I guess the biggest thing I treated myself with was the Allen & Heath GS3000 desk. It replaced the two Behringer Eurorack mixers I had at that point and it was a huge investment but an amazing bit of kit and still very much is the beating heart of the hardware set up for sure. It’s a 32 channel desk but it has amazingly flexible in-line architecture with dual faders and dual paths so in effect it’s a 64 channel desk and it’s fantastic to have everything up on the channels and ready to go. It happens to sound and feel amazing too.

Anyone that has been on your website knows that it’s a bit of an Inigopedia haha. I like the way that you have all the old bits of equipment that you had listed on it. Have you still got all the hardware that isn’t marked as “sold, donated or died”? You must have a huge studio space. Would you mind talking a little about your production set-up?

Yeah pretty much all. There are a few bits in the attic like the FZ-1 (it weighs about 20Kg and I’ve opened it up a few times – it is built like a tank and totally full of circuit boards, really early digital stuff).

A lot of the hardware is racked, so doesn’t actually take up as much physical space as it might seem. I’m not too bad at making up cables or putting MDF together so everything is pretty neat and compact. To be honest the hardware set up isn’t getting used so much now. For most music making these days I’m more or less centred around a small desk with a Lenovo laptop running Windows 7, an NI Audio 8 (and Traktor Scratch), NI Maschine and a Korg MicroKONTROL.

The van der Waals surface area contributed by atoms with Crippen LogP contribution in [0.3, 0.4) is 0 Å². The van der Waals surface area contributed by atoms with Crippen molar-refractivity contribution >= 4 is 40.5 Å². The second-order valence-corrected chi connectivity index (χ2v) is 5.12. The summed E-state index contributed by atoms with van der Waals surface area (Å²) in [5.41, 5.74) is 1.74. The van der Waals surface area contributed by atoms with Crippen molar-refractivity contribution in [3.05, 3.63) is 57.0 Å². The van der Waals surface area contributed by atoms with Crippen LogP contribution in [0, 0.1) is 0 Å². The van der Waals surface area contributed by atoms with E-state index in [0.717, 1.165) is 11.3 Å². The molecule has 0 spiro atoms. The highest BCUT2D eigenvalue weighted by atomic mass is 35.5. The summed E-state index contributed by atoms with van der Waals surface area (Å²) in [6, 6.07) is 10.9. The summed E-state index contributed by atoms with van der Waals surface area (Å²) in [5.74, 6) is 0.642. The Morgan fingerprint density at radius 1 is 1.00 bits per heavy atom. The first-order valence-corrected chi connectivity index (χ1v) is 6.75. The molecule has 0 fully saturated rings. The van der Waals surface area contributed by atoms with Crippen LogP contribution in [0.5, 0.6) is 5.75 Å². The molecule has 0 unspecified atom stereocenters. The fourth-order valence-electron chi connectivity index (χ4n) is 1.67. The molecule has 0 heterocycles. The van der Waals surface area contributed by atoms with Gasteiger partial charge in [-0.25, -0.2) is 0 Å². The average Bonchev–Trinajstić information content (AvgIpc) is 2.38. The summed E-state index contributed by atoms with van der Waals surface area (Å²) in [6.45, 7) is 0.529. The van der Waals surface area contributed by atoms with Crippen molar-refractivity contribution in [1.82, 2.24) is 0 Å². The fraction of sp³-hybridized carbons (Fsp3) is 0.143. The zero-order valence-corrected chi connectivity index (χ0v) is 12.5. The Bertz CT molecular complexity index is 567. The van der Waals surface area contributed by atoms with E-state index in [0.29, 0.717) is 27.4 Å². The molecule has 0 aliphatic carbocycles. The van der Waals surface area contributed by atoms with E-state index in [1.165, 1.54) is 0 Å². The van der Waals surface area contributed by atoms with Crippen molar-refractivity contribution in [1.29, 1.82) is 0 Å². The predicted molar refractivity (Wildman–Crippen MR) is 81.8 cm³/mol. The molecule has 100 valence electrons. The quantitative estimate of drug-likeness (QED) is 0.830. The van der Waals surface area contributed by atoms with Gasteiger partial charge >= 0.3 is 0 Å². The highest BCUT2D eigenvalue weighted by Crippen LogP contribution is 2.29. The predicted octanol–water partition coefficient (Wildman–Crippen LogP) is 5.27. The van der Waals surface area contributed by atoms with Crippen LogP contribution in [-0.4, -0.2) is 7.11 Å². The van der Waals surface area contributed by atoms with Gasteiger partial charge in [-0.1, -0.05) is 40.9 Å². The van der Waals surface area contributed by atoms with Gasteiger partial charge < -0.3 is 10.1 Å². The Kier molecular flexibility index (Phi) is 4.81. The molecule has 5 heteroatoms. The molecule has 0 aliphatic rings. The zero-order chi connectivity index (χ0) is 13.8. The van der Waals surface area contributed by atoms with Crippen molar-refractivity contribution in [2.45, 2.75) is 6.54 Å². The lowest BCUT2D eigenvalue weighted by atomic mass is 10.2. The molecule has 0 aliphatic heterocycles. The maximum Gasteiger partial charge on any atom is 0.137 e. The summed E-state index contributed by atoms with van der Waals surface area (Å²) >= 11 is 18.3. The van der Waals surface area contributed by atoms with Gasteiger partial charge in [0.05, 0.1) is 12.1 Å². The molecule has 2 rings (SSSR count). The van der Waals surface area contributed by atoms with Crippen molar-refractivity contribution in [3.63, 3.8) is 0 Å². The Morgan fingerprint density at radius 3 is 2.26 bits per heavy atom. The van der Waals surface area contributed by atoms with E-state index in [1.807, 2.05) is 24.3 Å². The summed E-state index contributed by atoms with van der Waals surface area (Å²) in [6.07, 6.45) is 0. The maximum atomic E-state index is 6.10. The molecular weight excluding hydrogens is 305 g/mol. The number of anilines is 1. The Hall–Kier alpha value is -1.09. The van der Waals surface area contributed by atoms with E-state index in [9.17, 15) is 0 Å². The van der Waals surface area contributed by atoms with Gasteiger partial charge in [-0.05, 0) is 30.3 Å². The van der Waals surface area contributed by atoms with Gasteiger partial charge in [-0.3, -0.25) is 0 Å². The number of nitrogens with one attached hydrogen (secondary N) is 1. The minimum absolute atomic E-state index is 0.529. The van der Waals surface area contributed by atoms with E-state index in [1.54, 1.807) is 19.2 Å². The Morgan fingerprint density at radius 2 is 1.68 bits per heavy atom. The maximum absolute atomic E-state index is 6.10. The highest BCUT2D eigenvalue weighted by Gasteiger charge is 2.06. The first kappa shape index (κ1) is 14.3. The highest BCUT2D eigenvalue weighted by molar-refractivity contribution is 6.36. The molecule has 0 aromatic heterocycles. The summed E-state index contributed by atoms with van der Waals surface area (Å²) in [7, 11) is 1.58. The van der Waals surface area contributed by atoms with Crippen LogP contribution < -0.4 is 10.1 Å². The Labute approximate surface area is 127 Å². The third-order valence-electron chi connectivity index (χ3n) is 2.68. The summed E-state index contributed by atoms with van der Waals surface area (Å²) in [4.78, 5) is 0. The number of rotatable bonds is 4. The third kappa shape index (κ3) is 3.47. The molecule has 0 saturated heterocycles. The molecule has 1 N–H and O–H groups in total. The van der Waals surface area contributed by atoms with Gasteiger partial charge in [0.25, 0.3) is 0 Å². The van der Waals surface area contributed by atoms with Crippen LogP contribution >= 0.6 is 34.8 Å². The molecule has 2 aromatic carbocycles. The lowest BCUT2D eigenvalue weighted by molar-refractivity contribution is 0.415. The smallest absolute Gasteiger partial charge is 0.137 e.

Occasionally using the Jazz Mutant Lemur.. and more so now Lemur on an iPad Mini. There’s been such a quantum leap in software in the past five or so years that it’s taken music making back in so much more of an organic hardware direction in both sound and controllability but with so much more flexibility too. I still have not found any way to replace the immediate way I can jam with an analogue desk though – the way you can have access to levels, eq and effects on every channel at the same moment and without thinking just grab controls and do something. That’s the purest form of music making I think; the equipment becomes like an extension to you.


Hi I’m Rachael and I love exploring different thought processes and ranges of emotion through the medium of music. Music has caused me to find people of similar mindsets and build beautiful friendships. There is nothing more enjoyable than dancing and feeling the frequencies flow through your body while getting lost in a cacophony of sound, which drenches the senses so soothingly. I also really enjoy reading, ranting and researching. https://www.facebook.com/Rachbehere http://soundcloud.com/rachbehere

3 Responses to “Extension _ Interview with Inigo Kennedy”

  1. ICN

    Feb 12. 2013

    Great interview. Love it!

    Reply to this comment
  2. David

    Feb 28. 2013

    This is an incredible interview. Lots of insight. great work!
    I’ve always rated Inigo since his Missle/Zet days and i’m glad to see he is still in the game and evolving.

    Reply to this comment